Another Glitch

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Here & Now besieged by technical errors


The technical glitches continue at CBC Here & Now… and the anchors are starting to show their frustration.

Last night, there was another SNAFU at the end of the newscast, when Debbie Cooper cut to Jane Adey, host of CBC Late Night, for a preview of that night’s program.

Only problem is, there was no audio. We couldn’t hear a word Jane was saying. There was a full 12 seconds of talking, with no sound.

At the same time, someone must have referenced the problem in Debbie’s earbud. However, she must have misunderstood what was said, because, when they cut back to Debbie, she fumbled the cue a little, saying “And thanks very much, uh, thanks to Jane… I’m just getting a comment from the control room about my microphone… so hopefully you can hear me.”

They said goodnight, and the closing theme began, but Debbie’s microphone was still on. She looked at Jonathan and said, “Because he said that -”

The audio cut at that point, but you could see Debbie talking to Jonathan, and then Ryan Snoddon, about the glitch. You can watch yourself by going to the CBC NL site, clicking on today’s newscast, then dragging the playhead to the end of the program. But you’d better hurry – it will be replaced by tonight’s newscast, which starts at 6:00 pm.

I recount this small event in excruciating detail, but it is not meant to embarrass any of the anchors. They, in fact, are the victims of these foul-ups. They are the ones left exposed when the audio drops from a live feed, the teleprompter goes blank, the item they introduce is not ready for air, and so on.

Sometimes, the anchor will trip on a word or reporters will fumble during a live standup. However, this is happening less often.

Sometimes, everyone is at fault. On July 23, an announcer actually said a couple of foul words on the air, while reading the birthdays and anniversaries. Turns out, this segment is pre-recorded and the technician used the wrong take in the final edit. I say both are at fault because one should never swear while sitting at the anchor desk – especially not in a gaffe-prone environment like this.

That said, the problems lately are mainly technical, and seem to originate in the control room.

The quality of the program is otherwise quite good. But these technical matters have to be resolved before Here & Now can take its rightful place as one of the best regional newscasts in the country.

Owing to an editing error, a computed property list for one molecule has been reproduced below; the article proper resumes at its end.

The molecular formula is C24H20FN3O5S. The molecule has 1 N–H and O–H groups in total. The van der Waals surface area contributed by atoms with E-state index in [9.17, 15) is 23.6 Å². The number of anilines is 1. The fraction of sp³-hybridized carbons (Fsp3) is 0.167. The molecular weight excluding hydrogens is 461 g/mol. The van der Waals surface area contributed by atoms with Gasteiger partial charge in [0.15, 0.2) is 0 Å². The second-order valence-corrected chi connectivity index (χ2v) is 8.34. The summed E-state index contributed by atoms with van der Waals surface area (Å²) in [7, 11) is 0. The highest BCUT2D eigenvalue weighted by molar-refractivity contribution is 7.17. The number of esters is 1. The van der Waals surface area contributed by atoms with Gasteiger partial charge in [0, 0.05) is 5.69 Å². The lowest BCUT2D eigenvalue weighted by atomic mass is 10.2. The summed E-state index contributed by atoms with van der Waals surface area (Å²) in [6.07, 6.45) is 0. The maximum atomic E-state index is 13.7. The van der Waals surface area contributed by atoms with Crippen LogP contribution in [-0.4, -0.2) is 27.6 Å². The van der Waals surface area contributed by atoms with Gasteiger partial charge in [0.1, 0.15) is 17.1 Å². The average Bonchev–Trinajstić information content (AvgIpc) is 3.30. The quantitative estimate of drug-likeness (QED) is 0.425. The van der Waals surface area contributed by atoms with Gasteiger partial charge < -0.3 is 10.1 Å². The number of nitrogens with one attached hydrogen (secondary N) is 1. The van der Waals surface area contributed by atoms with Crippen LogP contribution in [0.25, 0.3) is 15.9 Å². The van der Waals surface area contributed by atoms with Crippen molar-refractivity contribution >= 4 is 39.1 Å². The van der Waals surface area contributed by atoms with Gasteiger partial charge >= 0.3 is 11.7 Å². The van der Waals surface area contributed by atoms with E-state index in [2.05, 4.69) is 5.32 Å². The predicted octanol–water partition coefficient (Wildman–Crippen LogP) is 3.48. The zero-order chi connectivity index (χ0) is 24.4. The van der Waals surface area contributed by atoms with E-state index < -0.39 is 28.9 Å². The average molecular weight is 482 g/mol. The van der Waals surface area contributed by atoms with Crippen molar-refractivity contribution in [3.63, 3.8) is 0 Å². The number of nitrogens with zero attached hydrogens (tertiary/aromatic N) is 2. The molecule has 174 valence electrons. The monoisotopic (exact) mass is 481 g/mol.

Whatever they’ve been doing up to now, to correct the problems, has not been working. Perhaps it is time for some heads to roll.



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Recent comments

  • Polly Pickford
    September 04, 2010 - 11:12

    I am glad I read this article because I thought I was hearing things . That certain anchor should have known better . Things are not always as they appear at Here and Now ....

  • Patton MacDonald
    August 20, 2010 - 07:48

    Yesterday, I was in Fredericton NB and drove by the CBC building. I was surprised to see that St. Thomas School of Journalism now shares that building. I read your post later in the day and wondered if CBC is using interns for the off camera, production related jobs, as they do from time to time in other provinces, and have been in NB. I wondered if the cause is some junior people stepping into production roles for which they have been less than adequately trained, or supervised. Could budget cuts also be showing here? Lack of skilled and experienced people to do the key jobs? Whatever the reason behind the glitches, the solutions are probably simple. It is the producer's job to catch and quickly resolve glitches such as you discussed. It is also the talking heads' jobs to ensure they act well under pressure, no matter how frequently these glitches occur. Sort of like the Madagascar Penguins approach (...just smile and wave, boys...). So, they need to find out what is causing the SNAFU as you described it, and fix it. They also should do a quick inservice on what to do when the stuff doesn't work properly and you are supposed to provide a sensible public face. It doesn't hurt to just smile and show that it's live tv once in a while either. After all, isn't that what media expects from the public figures they question, most particularly politicians? I shudder to think it would take staff changes to handle such a seemingly simple challenge, but if that's the case, do it and move along. Back to the CBC NB's connection to STU Journalism, good for CBC. They could use the type of challenges you are discussing as a "how to not act stupidly in a crisis" lesson. J School 101, perhaps. Lastly, I have been trying to find a way to use SNAFU in a written piece for years. Well done.